Right in front of my hotel in Luzern (aka Lucerne) was a bus stop where every five minutes (during peak hours) a 24-meter double-articulated electric trolleybus glided in silently and stopped to discharge and pick up passengers.
Since I was there during a heat wave which made cycling unattractive, and since I had a transit pass from my hotel which allowed unlimited travel within the city for the duration of my stay, I took the trolleybuses whenever I wanted to go to the theater, the railway station, the lakefront promenade or wherever.
For those who are not familiar with trolleybuses, I should point out that they have separate connections to two overhead wires, so as to complete the electrical circuit. Of course, the two wires must not be allowed to touch each other, as that would cause a short circuit.
Trams, on the other hand, need only one overhead wire because they are grounded by the metal tracks that they run on.
Trolleybuses are by no means a recent technology. I was surprised to learn that the first trolleybus was tried out for several weeks (by the Siemens company in Germany) in 1882. Luzern inaugurated its first trolleybus line in 1941.
My first experience with trolleybuses was when I moved to Bern in 1961. What I remember about them is that they had an unfortunate tendency to lose the connection between the trolley poles and the overhead wires, especially at a place where they had to make a sharp turn after coming down off of a hill. When this happened, the vehicle came to a halt, and the driver had to get out, go around to the back and fiddle with the pole rope, to coax the ‘contact shoes’ at the end of the poles back into contact with the overhead wires.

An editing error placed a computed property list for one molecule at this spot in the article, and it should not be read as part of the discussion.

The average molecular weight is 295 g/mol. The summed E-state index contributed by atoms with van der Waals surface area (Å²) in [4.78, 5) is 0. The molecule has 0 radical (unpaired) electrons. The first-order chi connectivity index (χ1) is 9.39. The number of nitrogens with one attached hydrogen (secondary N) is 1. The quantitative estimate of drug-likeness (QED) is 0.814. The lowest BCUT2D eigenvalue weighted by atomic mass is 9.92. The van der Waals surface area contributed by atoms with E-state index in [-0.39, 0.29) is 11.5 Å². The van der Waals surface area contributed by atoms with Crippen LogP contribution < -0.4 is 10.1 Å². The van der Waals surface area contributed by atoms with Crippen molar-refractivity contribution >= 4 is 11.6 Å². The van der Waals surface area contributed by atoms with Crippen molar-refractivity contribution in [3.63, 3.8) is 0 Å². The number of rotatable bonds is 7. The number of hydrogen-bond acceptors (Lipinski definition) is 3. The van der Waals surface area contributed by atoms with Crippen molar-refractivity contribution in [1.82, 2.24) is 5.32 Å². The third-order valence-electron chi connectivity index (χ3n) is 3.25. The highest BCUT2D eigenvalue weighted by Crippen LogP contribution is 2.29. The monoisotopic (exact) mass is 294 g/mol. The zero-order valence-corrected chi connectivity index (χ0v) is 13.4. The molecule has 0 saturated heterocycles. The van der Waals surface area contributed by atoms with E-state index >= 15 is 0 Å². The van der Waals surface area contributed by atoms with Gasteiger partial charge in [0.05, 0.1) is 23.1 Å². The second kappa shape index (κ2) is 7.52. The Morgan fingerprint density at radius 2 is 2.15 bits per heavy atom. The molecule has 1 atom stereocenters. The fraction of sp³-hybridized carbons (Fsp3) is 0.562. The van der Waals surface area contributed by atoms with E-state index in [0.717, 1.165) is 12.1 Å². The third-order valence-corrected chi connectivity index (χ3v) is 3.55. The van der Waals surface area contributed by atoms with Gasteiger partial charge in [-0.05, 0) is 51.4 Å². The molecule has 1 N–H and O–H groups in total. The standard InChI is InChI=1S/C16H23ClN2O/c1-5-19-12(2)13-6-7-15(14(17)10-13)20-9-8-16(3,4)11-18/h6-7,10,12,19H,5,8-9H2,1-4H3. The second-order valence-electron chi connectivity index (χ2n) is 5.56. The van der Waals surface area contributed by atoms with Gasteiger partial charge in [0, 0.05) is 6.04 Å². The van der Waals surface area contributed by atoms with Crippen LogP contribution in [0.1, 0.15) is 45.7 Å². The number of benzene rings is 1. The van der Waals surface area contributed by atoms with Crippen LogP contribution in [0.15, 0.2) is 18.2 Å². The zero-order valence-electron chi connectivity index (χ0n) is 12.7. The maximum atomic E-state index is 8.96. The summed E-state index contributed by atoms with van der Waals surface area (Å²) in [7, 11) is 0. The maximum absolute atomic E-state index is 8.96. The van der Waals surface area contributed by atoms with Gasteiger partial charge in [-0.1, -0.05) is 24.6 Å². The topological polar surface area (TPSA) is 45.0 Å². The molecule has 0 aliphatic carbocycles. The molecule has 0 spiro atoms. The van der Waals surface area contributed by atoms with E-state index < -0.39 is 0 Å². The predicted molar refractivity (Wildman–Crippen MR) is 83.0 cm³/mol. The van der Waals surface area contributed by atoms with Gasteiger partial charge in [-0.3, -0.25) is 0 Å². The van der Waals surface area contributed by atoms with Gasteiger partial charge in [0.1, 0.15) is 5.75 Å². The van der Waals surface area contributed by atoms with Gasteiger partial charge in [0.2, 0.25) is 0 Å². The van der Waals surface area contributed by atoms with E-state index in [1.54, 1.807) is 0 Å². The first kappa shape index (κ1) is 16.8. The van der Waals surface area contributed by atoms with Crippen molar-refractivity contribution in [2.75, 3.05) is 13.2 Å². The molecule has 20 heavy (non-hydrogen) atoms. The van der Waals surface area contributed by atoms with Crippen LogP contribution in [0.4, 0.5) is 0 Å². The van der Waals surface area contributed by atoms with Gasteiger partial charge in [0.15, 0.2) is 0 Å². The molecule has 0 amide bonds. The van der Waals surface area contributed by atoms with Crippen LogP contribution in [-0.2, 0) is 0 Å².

Now, six decades later, this is seldom a problem, since several mechanisms have been invented to establish and maintain the contacts. Also, most modern trolleybuses now have batteries that enable them to travel for short distances without an electrical connection.
Currently, twelve cities in Switzerland use trolleybuses as components of their urban transport systems. I haven’t been to all twelve, but of the ones I have visited, Luzern is the only one that uses trolleybuses for all of its major transit lines, those that are the busiest and most frequently served.
The other cities, like Zürich, Geneva and Bern, rely on tramways (with metal tracks) for their major lines. They use trolleybuses mainly for supporting lines that have to go up and down hills, since the rubber tires get better traction on slopes than metal wheels against metal rails. (Basel, which has hardly any hills, phased out its last trolleybus line in 2008.)
My photos and text in this post are from 2022.